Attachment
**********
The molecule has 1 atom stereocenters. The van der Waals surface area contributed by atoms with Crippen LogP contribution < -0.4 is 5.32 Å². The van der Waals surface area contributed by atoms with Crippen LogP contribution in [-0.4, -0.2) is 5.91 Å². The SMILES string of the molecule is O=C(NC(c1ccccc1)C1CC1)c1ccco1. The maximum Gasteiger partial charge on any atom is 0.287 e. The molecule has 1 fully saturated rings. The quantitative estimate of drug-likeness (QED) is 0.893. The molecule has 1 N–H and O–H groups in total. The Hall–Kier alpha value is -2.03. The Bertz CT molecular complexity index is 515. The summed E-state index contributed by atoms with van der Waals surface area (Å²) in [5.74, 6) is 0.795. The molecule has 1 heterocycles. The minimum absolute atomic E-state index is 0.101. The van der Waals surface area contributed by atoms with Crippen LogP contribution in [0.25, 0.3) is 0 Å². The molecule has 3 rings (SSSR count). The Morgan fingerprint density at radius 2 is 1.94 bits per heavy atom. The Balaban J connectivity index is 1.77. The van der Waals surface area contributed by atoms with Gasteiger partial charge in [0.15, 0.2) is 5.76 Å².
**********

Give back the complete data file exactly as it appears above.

The molecule has 1 atom stereocenters. The van der Waals surface area contributed by atoms with Crippen LogP contribution < -0.4 is 5.32 Å². The van der Waals surface area contributed by atoms with Crippen LogP contribution in [-0.4, -0.2) is 5.91 Å². The SMILES string of the molecule is O=C(NC(c1ccccc1)C1CC1)c1ccco1. The maximum Gasteiger partial charge on any atom is 0.287 e. The molecule has 1 fully saturated rings. The quantitative estimate of drug-likeness (QED) is 0.893. The molecule has 1 N–H and O–H groups in total. The Hall–Kier alpha value is -2.03. The Bertz CT molecular complexity index is 515. The summed E-state index contributed by atoms with van der Waals surface area (Å²) in [5.74, 6) is 0.795. The molecule has 1 heterocycles. The minimum absolute atomic E-state index is 0.101. The van der Waals surface area contributed by atoms with Crippen LogP contribution in [0.25, 0.3) is 0 Å². The molecule has 3 rings (SSSR count). The Morgan fingerprint density at radius 2 is 1.94 bits per heavy atom. The Balaban J connectivity index is 1.77. The van der Waals surface area contributed by atoms with Gasteiger partial charge in [0.15, 0.2) is 5.76 Å².